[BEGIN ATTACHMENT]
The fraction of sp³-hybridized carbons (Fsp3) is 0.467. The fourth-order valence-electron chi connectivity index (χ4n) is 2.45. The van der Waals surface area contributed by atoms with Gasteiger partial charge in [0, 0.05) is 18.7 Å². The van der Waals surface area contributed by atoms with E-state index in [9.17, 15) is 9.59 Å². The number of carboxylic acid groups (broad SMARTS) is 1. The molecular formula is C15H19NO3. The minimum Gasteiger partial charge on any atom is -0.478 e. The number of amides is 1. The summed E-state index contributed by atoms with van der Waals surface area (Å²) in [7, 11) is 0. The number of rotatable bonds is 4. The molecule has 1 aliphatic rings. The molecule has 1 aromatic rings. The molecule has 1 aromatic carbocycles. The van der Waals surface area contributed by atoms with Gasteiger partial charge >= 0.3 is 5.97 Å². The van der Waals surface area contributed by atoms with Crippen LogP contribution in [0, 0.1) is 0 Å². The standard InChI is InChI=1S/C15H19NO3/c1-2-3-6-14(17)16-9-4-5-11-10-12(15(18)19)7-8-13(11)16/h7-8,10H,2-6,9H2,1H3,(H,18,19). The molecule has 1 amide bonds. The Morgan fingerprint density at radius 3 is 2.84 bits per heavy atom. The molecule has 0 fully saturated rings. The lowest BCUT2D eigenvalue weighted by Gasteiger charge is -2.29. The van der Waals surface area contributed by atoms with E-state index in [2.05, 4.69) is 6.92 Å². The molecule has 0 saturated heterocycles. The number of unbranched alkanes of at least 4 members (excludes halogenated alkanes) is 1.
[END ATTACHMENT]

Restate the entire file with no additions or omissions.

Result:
The fraction of sp³-hybridized carbons (Fsp3) is 0.467. The fourth-order valence-electron chi connectivity index (χ4n) is 2.45. The van der Waals surface area contributed by atoms with Gasteiger partial charge in [0, 0.05) is 18.7 Å². The van der Waals surface area contributed by atoms with E-state index in [9.17, 15) is 9.59 Å². The number of carboxylic acid groups (broad SMARTS) is 1. The molecular formula is C15H19NO3. The minimum Gasteiger partial charge on any atom is -0.478 e. The number of amides is 1. The summed E-state index contributed by atoms with van der Waals surface area (Å²) in [7, 11) is 0. The number of rotatable bonds is 4. The molecule has 1 aliphatic rings. The molecule has 1 aromatic rings. The molecule has 1 aromatic carbocycles. The van der Waals surface area contributed by atoms with Gasteiger partial charge >= 0.3 is 5.97 Å². The van der Waals surface area contributed by atoms with Crippen LogP contribution in [0, 0.1) is 0 Å². The standard InChI is InChI=1S/C15H19NO3/c1-2-3-6-14(17)16-9-4-5-11-10-12(15(18)19)7-8-13(11)16/h7-8,10H,2-6,9H2,1H3,(H,18,19). The molecule has 1 amide bonds. The Morgan fingerprint density at radius 3 is 2.84 bits per heavy atom. The molecule has 0 fully saturated rings. The lowest BCUT2D eigenvalue weighted by Gasteiger charge is -2.29. The van der Waals surface area contributed by atoms with E-state index in [2.05, 4.69) is 6.92 Å². The molecule has 0 saturated heterocycles. The number of unbranched alkanes of at least 4 members (excludes halogenated alkanes) is 1.